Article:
Why Use a Data Lake?

Posted by Trevor Warren, Data Architect, - Nov 24, 2020

In the world of big data, there are many good reasons why to use a data lake. After all, where else can you store both raw and organized data until you need it? In a world bombarded by information, a data lake is a great thing to have.

That’s something important to keep in mind as you are developing a data strategy for your organization. As you build this strategy, it’s also important to understand the difference between a data lake and data warehouse. The operative word is structured.

A cloud data warehouse stores only structured data in a standard format. Structured data is easily analyzed and accessed frequently, as opposed to raw data, which must be collected and processed before it can be stored in a warehouse. Data warehouses store only data that has been processed to use for specific purposes.

business documents on office table with smart phone and laptop computerA data lake, on the other hand, accepts data in all formats. Raw, unstructured files, semi-structured ones and structured data. Some data stored in your lake might have a purpose in the future. Other data remains there for storage until a need arises.

A newer concept, data lakes can better address the needs of the big data world thanks to their “store-everything” approach and ability to handle heavy volumes of different data types. This data might not yet have a determined purpose or schema, but it still holds the key to valuable insights and analysis.

Why Should I Use a Data Lake?

When developing a data strategy, it’s worth diving deeper into the data lake concept. While data warehouses are great for many organizations, if you aren’t sure how you’ll be using your organization’s data, you should take a closer look at a data lake, especially if you need big-batch storage and processing.

It’s cost-effective

Business people attending weekly presentationBecause a data lake’s content is unstructured, storage costs are low compared to a data warehouse. Storage in a data warehouse requires time and effort to identify pertinent data, creating a data model and identifying the database structures and programs to use the data for a specific purpose. It’s costly to do this. Raw data is cheaper to store and extract as needed from a data lake.

It’s flexible

Thanks to its “store-everything” approach that keeps information out of silos, a data lake gives users scalable storage that can easily adapt to growing amounts of data of all types. It can accommodate everything from .xml files to multimedia, binary data to logs, to mention only a few kinds of data you can drop into your lake. It even will accommodate high-speed data.

Thanks to its “store-everything” approach that keeps information out of silos, a data lake gives users scalable storage that can easily adapt to growing amounts of data of all types. @OnixNetworking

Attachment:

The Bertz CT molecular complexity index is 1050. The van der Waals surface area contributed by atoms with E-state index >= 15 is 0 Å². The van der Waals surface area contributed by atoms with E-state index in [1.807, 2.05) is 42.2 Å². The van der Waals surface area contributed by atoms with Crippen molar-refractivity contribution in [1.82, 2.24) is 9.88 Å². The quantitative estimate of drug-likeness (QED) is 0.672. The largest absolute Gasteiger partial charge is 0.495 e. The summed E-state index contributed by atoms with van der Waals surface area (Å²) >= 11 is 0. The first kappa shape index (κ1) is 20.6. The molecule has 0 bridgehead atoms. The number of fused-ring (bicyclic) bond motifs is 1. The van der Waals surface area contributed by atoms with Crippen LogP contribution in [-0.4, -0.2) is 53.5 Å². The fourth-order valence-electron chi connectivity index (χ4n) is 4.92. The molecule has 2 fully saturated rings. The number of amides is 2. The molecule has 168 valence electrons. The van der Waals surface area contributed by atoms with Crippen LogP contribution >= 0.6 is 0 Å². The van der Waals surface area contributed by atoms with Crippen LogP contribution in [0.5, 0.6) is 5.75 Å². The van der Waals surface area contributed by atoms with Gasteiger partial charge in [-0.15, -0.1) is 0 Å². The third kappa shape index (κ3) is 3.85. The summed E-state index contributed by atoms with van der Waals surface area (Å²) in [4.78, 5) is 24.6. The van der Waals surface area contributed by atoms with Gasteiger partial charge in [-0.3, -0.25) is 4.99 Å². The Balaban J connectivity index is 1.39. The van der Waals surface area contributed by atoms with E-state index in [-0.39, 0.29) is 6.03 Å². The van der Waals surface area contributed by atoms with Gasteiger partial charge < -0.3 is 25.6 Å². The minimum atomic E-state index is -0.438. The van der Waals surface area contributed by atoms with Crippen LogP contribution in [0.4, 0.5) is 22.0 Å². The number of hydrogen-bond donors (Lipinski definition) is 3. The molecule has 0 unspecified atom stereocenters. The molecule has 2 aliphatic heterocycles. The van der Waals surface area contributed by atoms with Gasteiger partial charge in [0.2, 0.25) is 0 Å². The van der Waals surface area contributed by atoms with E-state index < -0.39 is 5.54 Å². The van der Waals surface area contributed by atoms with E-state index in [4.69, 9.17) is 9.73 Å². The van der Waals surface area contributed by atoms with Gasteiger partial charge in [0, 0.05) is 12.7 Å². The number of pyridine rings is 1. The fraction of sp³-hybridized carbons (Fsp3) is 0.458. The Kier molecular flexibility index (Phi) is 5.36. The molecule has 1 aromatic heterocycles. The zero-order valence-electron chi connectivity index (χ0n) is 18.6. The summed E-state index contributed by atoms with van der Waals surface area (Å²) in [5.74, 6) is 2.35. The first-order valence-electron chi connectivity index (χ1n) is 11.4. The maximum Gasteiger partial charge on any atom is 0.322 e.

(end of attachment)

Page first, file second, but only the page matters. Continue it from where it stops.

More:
All of it is stored in its native format and is easy to access and refine as needed. You can crawl, catalog and index all of it. Users can access data through dashboards, mobile apps and more.

It can surface valuable insights

Flexible data plays a big role in analytics. Data lakes hold a large amount of data from many different resources. While a data lake might seem like it’s a murky swamp full of data bits and pieces, it’s actually a powerful tool for analytics and forecasting because the data is easier to access and there is more of it, and when you want to gain deeper insights from your data the data lake makes creating a purpose-built data warehouse and analytics layer much easier.

It plays nicely with machine learning

Machine LearningMachine learning has a growing place in today’s business world, driving predictive insights. A data lake is a must-have tool when it comes to using machine learning to do predictive forecasting. Data lakes leverage a cloud platform’s machine-learning capabilities by providing easy access to all of your organization’s data so you can effortlessly create data sets to better your machine-learning models. This yields more intelligent, accurate results and decisions.

We want to be sure you understand how to most efficiently and effectively use your data. Be sure to check out our other data blogs:

5 Important Steps in Developing a Data Strategy

What’s the Difference Between a Data Lake and Data Warehouse

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Meet the Author

Trevor Warren, Data Architect

Trevor Warren, Data Architect

Trevor has nearly a decade of experience in solving problems for complex computer systems and improving processes. Trevor earned a Master of Science in Data Science. He is also a Google Cloud Certified Professional - Cloud Architect and Data Engineer.

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